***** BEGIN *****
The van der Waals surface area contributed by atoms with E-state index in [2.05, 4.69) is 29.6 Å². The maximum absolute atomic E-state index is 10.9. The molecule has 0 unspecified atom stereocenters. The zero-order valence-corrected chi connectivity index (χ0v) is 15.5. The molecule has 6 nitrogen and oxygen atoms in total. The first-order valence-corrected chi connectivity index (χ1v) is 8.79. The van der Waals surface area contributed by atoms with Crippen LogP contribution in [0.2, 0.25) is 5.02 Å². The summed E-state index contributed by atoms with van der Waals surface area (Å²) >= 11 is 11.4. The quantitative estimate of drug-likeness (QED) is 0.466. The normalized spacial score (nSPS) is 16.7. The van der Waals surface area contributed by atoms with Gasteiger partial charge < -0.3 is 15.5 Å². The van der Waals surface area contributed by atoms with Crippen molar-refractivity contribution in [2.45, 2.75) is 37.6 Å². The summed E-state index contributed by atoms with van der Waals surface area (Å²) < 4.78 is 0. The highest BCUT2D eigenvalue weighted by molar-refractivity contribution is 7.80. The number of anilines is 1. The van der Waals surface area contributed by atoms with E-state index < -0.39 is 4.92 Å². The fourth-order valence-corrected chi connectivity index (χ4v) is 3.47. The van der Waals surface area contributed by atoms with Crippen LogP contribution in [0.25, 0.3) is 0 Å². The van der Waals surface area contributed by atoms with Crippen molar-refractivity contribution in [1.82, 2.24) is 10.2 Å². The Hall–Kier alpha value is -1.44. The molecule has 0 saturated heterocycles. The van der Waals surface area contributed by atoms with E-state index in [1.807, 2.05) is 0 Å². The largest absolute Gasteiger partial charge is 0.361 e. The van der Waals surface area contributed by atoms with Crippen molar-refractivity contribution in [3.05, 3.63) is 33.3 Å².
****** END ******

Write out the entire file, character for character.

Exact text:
The van der Waals surface area contributed by atoms with E-state index in [2.05, 4.69) is 29.6 Å². The maximum absolute atomic E-state index is 10.9. The molecule has 0 unspecified atom stereocenters. The zero-order valence-corrected chi connectivity index (χ0v) is 15.5. The molecule has 6 nitrogen and oxygen atoms in total. The first-order valence-corrected chi connectivity index (χ1v) is 8.79. The van der Waals surface area contributed by atoms with Crippen LogP contribution in [0.2, 0.25) is 5.02 Å². The summed E-state index contributed by atoms with van der Waals surface area (Å²) >= 11 is 11.4. The quantitative estimate of drug-likeness (QED) is 0.466. The normalized spacial score (nSPS) is 16.7. The van der Waals surface area contributed by atoms with Gasteiger partial charge < -0.3 is 15.5 Å². The van der Waals surface area contributed by atoms with Crippen molar-refractivity contribution in [2.45, 2.75) is 37.6 Å². The summed E-state index contributed by atoms with van der Waals surface area (Å²) < 4.78 is 0. The highest BCUT2D eigenvalue weighted by molar-refractivity contribution is 7.80. The number of anilines is 1. The van der Waals surface area contributed by atoms with E-state index < -0.39 is 4.92 Å². The fourth-order valence-corrected chi connectivity index (χ4v) is 3.47. The van der Waals surface area contributed by atoms with Crippen LogP contribution in [0.25, 0.3) is 0 Å². The van der Waals surface area contributed by atoms with Crippen molar-refractivity contribution in [1.82, 2.24) is 10.2 Å². The Hall–Kier alpha value is -1.44. The molecule has 0 saturated heterocycles. The van der Waals surface area contributed by atoms with E-state index in [1.807, 2.05) is 0 Å². The largest absolute Gasteiger partial charge is 0.361 e. The van der Waals surface area contributed by atoms with Crippen molar-refractivity contribution in [3.05, 3.63) is 33.3 Å².